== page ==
When Missouri defensive lineman Michael Sam put his sexual orientation into the public eye, he seriously complicated his football future. That’s undeniable. Anyone who has ever had the courage to be first at anything will tell you that. He also unburdened his future as a human being with the courage of communicating his truth.
I have no doubt that some NFL teams—perhaps even many NFL teams—will shy away from drafting Sam. There was a time, not so long ago, when teams shied away from drafting black quarterbacks. There was a time, just two generations ago, when teams shied away from drafting black players, period. There was a time when teams wouldn’t draft players who left college early, who had made a mistake or two along the way, who spoke out about politics, who took a stand on civil rights, who dared to communicate their truth.
Sexuality doesn’t define a man or a woman anymore than being left-handed, being caucasian, being from Missouri, or being anything else. We are all the sum of much more than one detail about our lives. So is Michael Sam.
Remember when Manti Te’o came out of Notre Dame after the catfish scandal a year ago? The suspicion that he might be gay combined with the concern of media attention that he would create—and concern that the media attention would become a distraction—definitely moved him lower, and perhaps even off, some teams draft boards. New, different, first, usually has that effect in pro sports because pro sports teams don’t have typical corporate work places. They are unique.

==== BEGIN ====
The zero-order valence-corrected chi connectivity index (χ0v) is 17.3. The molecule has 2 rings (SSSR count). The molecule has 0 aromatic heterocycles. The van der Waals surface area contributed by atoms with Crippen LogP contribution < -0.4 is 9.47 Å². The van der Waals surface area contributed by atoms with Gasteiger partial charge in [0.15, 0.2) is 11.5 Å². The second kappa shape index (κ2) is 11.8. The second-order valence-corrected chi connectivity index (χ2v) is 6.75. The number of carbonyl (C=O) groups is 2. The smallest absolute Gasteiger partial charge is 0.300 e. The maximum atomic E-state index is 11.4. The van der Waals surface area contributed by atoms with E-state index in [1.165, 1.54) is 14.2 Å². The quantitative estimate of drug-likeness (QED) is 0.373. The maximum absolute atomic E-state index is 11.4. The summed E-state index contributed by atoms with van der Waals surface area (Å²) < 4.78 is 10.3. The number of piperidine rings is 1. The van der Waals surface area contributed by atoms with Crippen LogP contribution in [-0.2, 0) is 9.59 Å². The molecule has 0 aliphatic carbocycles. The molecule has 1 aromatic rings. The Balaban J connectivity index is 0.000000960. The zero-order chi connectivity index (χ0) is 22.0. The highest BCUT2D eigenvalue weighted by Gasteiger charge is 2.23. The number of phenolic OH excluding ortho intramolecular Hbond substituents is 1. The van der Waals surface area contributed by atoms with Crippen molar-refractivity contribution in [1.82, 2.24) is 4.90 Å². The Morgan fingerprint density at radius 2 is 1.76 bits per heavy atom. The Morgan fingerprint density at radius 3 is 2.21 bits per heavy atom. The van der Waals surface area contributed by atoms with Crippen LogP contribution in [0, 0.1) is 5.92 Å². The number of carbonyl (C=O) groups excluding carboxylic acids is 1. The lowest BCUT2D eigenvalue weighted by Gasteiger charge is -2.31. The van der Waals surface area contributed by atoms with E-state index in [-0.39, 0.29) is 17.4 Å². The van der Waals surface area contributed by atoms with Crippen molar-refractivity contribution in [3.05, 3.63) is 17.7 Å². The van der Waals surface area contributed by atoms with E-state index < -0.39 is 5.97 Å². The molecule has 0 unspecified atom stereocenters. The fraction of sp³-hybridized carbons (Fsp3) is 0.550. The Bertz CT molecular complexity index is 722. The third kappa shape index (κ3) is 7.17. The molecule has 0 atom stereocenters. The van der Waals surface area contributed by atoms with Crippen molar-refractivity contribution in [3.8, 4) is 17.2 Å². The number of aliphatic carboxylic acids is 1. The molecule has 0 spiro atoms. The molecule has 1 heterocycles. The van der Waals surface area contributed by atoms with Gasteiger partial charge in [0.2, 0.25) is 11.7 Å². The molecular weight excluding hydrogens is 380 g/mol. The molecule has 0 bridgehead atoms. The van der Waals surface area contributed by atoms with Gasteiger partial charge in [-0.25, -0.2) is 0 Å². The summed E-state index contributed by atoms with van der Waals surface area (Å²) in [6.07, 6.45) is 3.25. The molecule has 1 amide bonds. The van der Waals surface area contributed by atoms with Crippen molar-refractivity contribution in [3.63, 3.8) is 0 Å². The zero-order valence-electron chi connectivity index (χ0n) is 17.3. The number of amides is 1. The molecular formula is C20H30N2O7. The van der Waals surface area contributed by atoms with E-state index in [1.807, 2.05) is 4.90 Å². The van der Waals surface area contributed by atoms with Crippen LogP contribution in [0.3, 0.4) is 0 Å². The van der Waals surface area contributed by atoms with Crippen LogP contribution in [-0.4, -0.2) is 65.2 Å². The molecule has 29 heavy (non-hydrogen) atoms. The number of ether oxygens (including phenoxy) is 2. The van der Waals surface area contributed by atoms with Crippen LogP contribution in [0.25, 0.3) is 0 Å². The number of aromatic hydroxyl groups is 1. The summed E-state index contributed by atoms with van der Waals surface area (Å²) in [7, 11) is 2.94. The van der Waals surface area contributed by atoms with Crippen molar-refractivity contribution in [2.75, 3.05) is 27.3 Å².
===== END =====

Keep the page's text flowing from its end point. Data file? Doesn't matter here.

But here’s the thing: Michael Sam isn’t the first gay player entering the NFL. He’s merely the first to talk about it before the draft instead of after his career. That takes enormous courage along with the realization that it will have an impact.
I applaud Michael, not merely for his individual courage but also because he has begun the process of removing one more topic out of our collective discussion. In time, and I have no idea how much time, we won’t talk about gay athletes, just as we no longer talk about black quarterbacks or foreign point guards or female executives or any other designation that reflect a social unease about someone willing to be first.
Think about it. During Super Bowl 48, did anyone refer to Russell Wilson as a “black quarterback?” No. He can thank men like Doug Williams for that. All of America focused on Wilson’s ability to play the position. In time we will do the same thing with gay athletes. But before we can do that, someone had to have the courage to go first, to communicate his truth, and to challenge the rest of us to really think about who we are and what we believe.
Michael Sam did that.
I wish him success on his journey.
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